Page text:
For months, the investment banking world has been abuzz with speculation and sound bites on the biggest IPO of the year, if not the decade: Facebook. Here’s how things went wrong.
How IPOs Work
Companies that wish to expand need cash. The initial public offering, or IPO, lets investors purchase a stake in a company that may needs funds for buying equipment, opening a new plant or hiring workers. Investors purchase stock shares that they can buy and sell at (almost) any time. The stock price rises and falls as demand dictates. When an investor sells stock the difference between where he originally bought it and where he sold it is his profit (or loss).
All kinds of companies “go public.” Wall Street treats companies that produce goods (such as auto makers like Ford or display solutions companies like Vispronet flag) and services (Facebook) equally. If your company makes money, or it has a great business model or idea, chances are you can find an investor.
The Facebook Debacle
Every company that wants to issue stock hires an investment banking underwriter to put the deal together, a rigorous, difficult and lengthy process. Facebook hired Morgan Stanley to run the deal, a premier Wall Street firm with decades of profitable history and experience. Morgan Stanley announced an initial price of $38 and set the first day of trading for Friday, May 18. Investors lucky enough to participate in the initial offering – the deal was oversubscribed, meaning that there were more interested investors than available shares – expected a quick and steep return. Many IPOs return as much as 30 percent on their first day of trading.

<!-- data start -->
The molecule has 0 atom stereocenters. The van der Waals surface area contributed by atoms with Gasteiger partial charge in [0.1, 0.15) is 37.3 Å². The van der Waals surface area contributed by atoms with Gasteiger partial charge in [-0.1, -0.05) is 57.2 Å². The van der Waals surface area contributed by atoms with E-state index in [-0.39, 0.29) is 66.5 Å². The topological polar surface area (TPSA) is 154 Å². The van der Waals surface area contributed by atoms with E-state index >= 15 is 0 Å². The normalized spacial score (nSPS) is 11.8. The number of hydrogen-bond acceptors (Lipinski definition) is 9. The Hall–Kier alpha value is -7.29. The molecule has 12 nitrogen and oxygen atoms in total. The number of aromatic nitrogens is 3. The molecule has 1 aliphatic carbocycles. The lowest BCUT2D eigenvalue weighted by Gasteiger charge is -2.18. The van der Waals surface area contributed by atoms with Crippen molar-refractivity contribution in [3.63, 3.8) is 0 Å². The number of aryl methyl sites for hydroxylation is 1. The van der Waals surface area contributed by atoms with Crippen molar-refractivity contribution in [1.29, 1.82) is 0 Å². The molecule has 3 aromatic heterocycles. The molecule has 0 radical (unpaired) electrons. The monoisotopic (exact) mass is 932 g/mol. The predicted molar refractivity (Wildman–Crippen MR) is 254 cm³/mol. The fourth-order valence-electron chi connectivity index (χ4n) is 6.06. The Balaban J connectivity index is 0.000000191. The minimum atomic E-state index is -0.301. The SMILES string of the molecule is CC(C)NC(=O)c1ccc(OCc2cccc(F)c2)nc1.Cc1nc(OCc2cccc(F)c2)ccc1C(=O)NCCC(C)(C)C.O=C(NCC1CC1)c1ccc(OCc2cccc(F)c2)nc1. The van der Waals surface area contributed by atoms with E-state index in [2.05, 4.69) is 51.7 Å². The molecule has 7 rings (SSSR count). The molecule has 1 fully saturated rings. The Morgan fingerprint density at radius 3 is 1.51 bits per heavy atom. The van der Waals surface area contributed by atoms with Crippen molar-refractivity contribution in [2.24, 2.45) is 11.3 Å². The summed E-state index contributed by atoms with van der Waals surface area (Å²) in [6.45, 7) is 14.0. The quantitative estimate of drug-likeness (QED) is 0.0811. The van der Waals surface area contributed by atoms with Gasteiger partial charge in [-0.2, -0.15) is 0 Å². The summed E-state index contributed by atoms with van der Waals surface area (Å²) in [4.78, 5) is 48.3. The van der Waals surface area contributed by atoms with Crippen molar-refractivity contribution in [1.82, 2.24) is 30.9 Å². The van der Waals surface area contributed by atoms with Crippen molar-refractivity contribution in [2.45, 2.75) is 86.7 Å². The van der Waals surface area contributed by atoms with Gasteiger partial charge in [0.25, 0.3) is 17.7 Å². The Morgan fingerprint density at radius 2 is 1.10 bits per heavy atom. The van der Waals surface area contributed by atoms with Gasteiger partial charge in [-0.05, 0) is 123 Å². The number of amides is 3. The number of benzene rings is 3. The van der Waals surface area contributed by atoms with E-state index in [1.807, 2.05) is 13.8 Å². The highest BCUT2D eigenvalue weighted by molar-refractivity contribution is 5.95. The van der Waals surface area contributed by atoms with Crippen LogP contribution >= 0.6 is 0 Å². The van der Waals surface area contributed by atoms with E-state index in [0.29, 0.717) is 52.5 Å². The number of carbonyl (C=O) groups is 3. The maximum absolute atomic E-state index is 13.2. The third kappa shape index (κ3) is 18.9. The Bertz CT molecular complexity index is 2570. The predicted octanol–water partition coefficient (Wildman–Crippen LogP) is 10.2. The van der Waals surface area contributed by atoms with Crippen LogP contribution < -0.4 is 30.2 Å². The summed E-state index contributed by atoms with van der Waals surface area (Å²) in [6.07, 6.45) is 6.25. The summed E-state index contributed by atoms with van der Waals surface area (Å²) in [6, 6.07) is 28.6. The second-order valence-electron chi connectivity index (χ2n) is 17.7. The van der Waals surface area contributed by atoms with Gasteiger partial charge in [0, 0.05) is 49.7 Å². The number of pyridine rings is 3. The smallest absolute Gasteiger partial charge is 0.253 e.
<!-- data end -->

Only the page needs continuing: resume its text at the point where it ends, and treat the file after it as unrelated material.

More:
Except…the price went down. And now Facebook and Morgan Stanley are the subject of at least one investigation and one lawsuit. The good news – for retail investors anyway (that’s Wall Street speak for the average Joe on Main Street who’s beefing up his IRA) – is that Facebook at below-offering prices may turn out to be the deal of the century.
Usually, the lead investment banking underwriter – Morgan Stanley in Facebook’s case – “supports” the stock following the offering by providing a steady stream of buyers who push the price up. Google, for example, opened in 2004 at $85 per share and closed its first day at roughly $100 per share. Apple and Microsoft performed well on their first days, too.
However, allegations surfaced that Morgan Stanley alerted certain key personnel and clients before the deal opened that the company’s financial future may not be as rosy as originally thought. The stock sank, and just a few days after the deal opened the stock (FB on the NASDAQ) trades at or near $32 per share.
Can Facebook Make Money?
These allegations and complaints will all become moot if Mark Zuckerberg, Facebook’s co-founder and leader, figures out how to make money from the site, which currently reports declining revenue. Will he keep his pledge to keep Facebook free for all users? Will businesses reap the advantage of the friendly user interface? Can he accomplish these tasks before a competitor comes along with an even better social network? How soon can he get Facebook profitable, and how much will that affect the stock price?
If Facebook successfully addresses these issues, $32 per share will be the deal of the century. If it can’t, then it may go the way of Netscape—into the world of technology oblivion.
Guest blogger Michelle does not own stock in Facebook, but she does enjoy blogging about everything from Wall Street IPOS to how a Vispronet flag will help increase your business’s visibility.